Monday, August 29, 2016

Ireland: EU Commission might Irish tax deal finish with Apple – Times Online

The European Commission wants to explain the favorable tax conditions for Apple in Ireland for illegal state aid and thus pave the way for billions subsequent demands according to media reports. The decision could be announced as early as Tuesday, reported the Irish station RTE, the financial agency Bloomberg that Financial Times and Wall Street Journal informed citing people.

The EU Commission stated already during their years of investigation, Apple got favorable tax conditions to win the Group for the settlement in Ireland and the consequent creation of jobs. So that would be an anti-competitive aid from the perspective of the authorities in Brussels.

The Irish Government is, however, that the agreements are lawful and announced that it would go to court if the Commission should explain the tax deal inadmissible. Apple also did not rule out such a move. The group wants to be heard in Brussels fair, Apple CEO Tim Cook recently said in an interview with the Washington Post . Otherwise, Apple will file an objection.

Apple runs a substantial part of global business through subsidiaries in Ireland. Therefore, it could go for the Group and a lot of money. So one of the daughters is responsible to turn over units from Asia for sale in Europe. Also located in Ireland some intellectual property and also a portion of the profits will accordingly get paid.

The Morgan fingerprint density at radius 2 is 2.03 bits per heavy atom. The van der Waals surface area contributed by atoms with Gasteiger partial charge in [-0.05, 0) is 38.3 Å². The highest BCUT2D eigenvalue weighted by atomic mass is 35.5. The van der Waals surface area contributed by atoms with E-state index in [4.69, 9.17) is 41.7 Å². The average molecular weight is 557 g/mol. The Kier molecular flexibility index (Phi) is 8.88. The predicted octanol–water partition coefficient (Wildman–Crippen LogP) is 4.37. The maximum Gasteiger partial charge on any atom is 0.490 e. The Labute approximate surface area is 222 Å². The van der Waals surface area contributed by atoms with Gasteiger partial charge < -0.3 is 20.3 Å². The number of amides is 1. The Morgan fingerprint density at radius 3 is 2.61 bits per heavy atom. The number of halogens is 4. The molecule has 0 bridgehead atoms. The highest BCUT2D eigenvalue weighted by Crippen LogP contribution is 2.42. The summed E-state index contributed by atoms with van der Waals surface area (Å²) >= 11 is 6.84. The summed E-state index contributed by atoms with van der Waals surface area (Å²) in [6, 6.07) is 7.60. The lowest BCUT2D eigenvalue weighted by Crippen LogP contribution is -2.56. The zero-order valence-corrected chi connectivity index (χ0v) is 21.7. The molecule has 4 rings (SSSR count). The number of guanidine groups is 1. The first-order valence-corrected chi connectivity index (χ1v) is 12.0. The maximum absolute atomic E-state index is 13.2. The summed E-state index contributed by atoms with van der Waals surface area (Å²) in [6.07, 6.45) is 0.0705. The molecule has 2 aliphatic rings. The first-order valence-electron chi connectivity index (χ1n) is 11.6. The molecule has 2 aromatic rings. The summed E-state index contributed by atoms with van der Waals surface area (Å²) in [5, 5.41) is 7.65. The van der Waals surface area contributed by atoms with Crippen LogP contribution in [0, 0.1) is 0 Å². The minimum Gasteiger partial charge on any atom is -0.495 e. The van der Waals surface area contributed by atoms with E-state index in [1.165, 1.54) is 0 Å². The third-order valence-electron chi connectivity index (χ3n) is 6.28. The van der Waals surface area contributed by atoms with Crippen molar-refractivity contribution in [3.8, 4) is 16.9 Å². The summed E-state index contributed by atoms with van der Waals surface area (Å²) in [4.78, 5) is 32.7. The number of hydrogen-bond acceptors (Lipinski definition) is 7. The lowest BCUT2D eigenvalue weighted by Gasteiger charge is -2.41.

According to reports, Competition Commissioner Margrethe Vestager will also make a recommendation for the amount of arrears that Ireland would require Apple. It could go to billion euros.

US companies do nothing earned money abroad to the home country, as doing so 35 to 40 percent of the amount would go to the Treasury , Apple had last cash reserves of more than $ 230 billion, which support more than 90 percent outside the US. The Group is committed to a tax reform in the United States. The US Treasury had recently criticized the EU tax investigation and criticized the Commission as a way to act on national tax authority and penalizing US companies.


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